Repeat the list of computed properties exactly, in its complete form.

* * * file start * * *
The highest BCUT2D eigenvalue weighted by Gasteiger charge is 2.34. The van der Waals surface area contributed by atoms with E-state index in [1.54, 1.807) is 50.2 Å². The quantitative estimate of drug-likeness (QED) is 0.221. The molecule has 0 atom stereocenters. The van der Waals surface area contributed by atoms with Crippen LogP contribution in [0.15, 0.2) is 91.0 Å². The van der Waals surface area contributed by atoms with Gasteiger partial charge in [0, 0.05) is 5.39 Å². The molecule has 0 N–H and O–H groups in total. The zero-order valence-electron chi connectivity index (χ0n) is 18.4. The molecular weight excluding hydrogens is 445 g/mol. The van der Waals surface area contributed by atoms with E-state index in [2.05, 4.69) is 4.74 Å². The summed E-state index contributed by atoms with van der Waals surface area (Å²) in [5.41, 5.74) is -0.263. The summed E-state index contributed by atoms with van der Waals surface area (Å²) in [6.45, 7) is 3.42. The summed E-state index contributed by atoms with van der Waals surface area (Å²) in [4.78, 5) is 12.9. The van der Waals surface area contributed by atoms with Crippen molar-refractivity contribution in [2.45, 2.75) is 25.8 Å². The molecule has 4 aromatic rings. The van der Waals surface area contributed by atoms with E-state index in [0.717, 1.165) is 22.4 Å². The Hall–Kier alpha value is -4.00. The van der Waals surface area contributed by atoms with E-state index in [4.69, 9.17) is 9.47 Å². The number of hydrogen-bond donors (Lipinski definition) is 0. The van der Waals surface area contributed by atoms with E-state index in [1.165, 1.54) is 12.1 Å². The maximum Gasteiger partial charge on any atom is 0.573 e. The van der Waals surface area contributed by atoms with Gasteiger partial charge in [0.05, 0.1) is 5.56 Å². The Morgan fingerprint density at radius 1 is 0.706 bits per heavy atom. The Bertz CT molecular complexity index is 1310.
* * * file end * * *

The highest BCUT2D eigenvalue weighted by Gasteiger charge is 2.34. The van der Waals surface area contributed by atoms with E-state index in [1.54, 1.807) is 50.2 Å². The quantitative estimate of drug-likeness (QED) is 0.221. The molecule has 0 atom stereocenters. The van der Waals surface area contributed by atoms with Crippen LogP contribution in [0.15, 0.2) is 91.0 Å². The van der Waals surface area contributed by atoms with Gasteiger partial charge in [0, 0.05) is 5.39 Å². The molecule has 0 N–H and O–H groups in total. The zero-order valence-electron chi connectivity index (χ0n) is 18.4. The molecular weight excluding hydrogens is 445 g/mol. The van der Waals surface area contributed by atoms with E-state index in [2.05, 4.69) is 4.74 Å². The summed E-state index contributed by atoms with van der Waals surface area (Å²) in [5.41, 5.74) is -0.263. The summed E-state index contributed by atoms with van der Waals surface area (Å²) in [6.45, 7) is 3.42. The summed E-state index contributed by atoms with van der Waals surface area (Å²) in [4.78, 5) is 12.9. The van der Waals surface area contributed by atoms with Crippen molar-refractivity contribution in [2.45, 2.75) is 25.8 Å². The molecule has 4 aromatic rings. The van der Waals surface area contributed by atoms with E-state index in [0.717, 1.165) is 22.4 Å². The Hall–Kier alpha value is -4.00. The van der Waals surface area contributed by atoms with E-state index in [4.69, 9.17) is 9.47 Å². The number of hydrogen-bond donors (Lipinski definition) is 0. The van der Waals surface area contributed by atoms with E-state index in [1.165, 1.54) is 12.1 Å². The maximum Gasteiger partial charge on any atom is 0.573 e. The van der Waals surface area contributed by atoms with Gasteiger partial charge in [0.05, 0.1) is 5.56 Å². The Morgan fingerprint density at radius 1 is 0.706 bits per heavy atom. The Bertz CT molecular complexity index is 1310.